Moderator: Dr Carla Archibald (Postdoctoral Research Fellow, Deakin University)

Prof. Brendan Wintle

Professor in Conservation Science, University of Melbourne

Professor Brendan Wintle is a global leader in conservation ecology and ecological modelling research toward species conservation. He is a Professor in Conservation Ecology at the University of Melbourne, recent Director of the National Environmental Science Program Threatened Species Recovery Hub, and one of the Principal Investigators in the Quantitative and Applied Ecology group (QAECO). He is also a lead councillor for the newly established Biodiversity Council. His research supports decision making and policy development for biodiversity conservation.

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James Todd

Chief Biodiversity Officer, Department for Energy, Environment and Climate Action

James has spent nearly 35 years working in the biodiversity sector in Victoria within private industry, not-for-profit and government. With a technical background in botany and ecology, he has spent over 23 years with the Victorian Department of Energy, Environment and Climate Action (and predecessors) working in biodiversity policy, strategy, program design and implementation – including in areas such as threatened species, native vegetation, forests and wildlife. Most recently he spent three years as Executive Director Biodiversity – including leading the response to Victoria’s 2019/20 bushfires - and in July 2022, was appointed as the Department’s inaugural Chief Biodiversity Officer. James’ focus throughout his public service career has been on applying the best available science to inform Victorian Government biodiversity policy, planning, regulations and investment programs -including the goals, targets and priorities under Victoria’s Biodiversity 2037 strategy. The importance of this and James’ abilities in this area have been recently recognised by his appointment as Chief Biodiversity Officer that is providing leadership of biodiversity science and information within the Department and across the portfolio to help deliver better outcomes for Victoria’s biodiversity and the citizens of Victoria.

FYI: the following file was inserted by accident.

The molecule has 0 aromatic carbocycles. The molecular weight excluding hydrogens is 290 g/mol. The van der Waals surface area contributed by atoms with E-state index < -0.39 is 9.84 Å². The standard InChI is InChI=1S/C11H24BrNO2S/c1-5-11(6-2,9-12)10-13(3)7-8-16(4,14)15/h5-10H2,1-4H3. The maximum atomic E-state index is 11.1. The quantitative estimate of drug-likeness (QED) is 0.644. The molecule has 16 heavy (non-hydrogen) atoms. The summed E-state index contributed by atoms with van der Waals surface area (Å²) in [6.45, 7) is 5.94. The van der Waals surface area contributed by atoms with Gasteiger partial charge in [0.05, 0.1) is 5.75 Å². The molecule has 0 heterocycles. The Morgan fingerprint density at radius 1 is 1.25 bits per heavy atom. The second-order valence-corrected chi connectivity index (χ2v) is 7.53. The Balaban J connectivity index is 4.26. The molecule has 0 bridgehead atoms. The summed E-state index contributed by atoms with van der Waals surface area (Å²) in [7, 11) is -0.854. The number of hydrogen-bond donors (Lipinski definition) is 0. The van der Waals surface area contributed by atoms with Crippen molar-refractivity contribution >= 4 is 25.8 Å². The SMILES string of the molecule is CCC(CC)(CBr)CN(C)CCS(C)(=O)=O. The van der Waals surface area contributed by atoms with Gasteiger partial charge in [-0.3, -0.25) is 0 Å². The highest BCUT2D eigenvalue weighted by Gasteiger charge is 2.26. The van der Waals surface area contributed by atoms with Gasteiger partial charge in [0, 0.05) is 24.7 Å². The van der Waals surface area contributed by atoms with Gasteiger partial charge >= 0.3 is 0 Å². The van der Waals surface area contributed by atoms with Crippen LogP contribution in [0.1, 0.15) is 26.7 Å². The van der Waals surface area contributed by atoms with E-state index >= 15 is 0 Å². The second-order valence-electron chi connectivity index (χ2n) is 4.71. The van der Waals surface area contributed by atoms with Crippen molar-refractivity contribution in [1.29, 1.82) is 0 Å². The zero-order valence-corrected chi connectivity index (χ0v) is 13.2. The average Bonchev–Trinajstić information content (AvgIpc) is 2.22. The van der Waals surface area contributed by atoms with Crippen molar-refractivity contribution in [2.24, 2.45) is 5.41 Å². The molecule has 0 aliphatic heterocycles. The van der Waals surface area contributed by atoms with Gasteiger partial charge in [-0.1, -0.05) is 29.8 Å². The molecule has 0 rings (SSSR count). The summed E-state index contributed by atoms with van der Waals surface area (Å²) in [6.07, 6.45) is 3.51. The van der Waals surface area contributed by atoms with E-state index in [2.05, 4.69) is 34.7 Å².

Dr Kita Ashman

Threatened Species & Climate Adaptation Ecologist, WWF-Australia

Kita has a PhD in wildlife ecology and has more than 10 years’ experience surveying, tracking, and handling wildlife. Through her previous work with the Victorian and South Australian government, Zoos Victoria and the Australian National University, Kita has worked in a range of environments on field-based research and management programs for threatened species such as koalas, glossy black cockatoos, Leadbeater’s possum, greater gliders, and other forest dependent fauna. Kita is currently employed as a Threatened Species & Climate Adaptation Ecologist for WWF Australia; in this role she continues to implement field-based projects to monitor and mitigate the impacts of climate change on threatened species.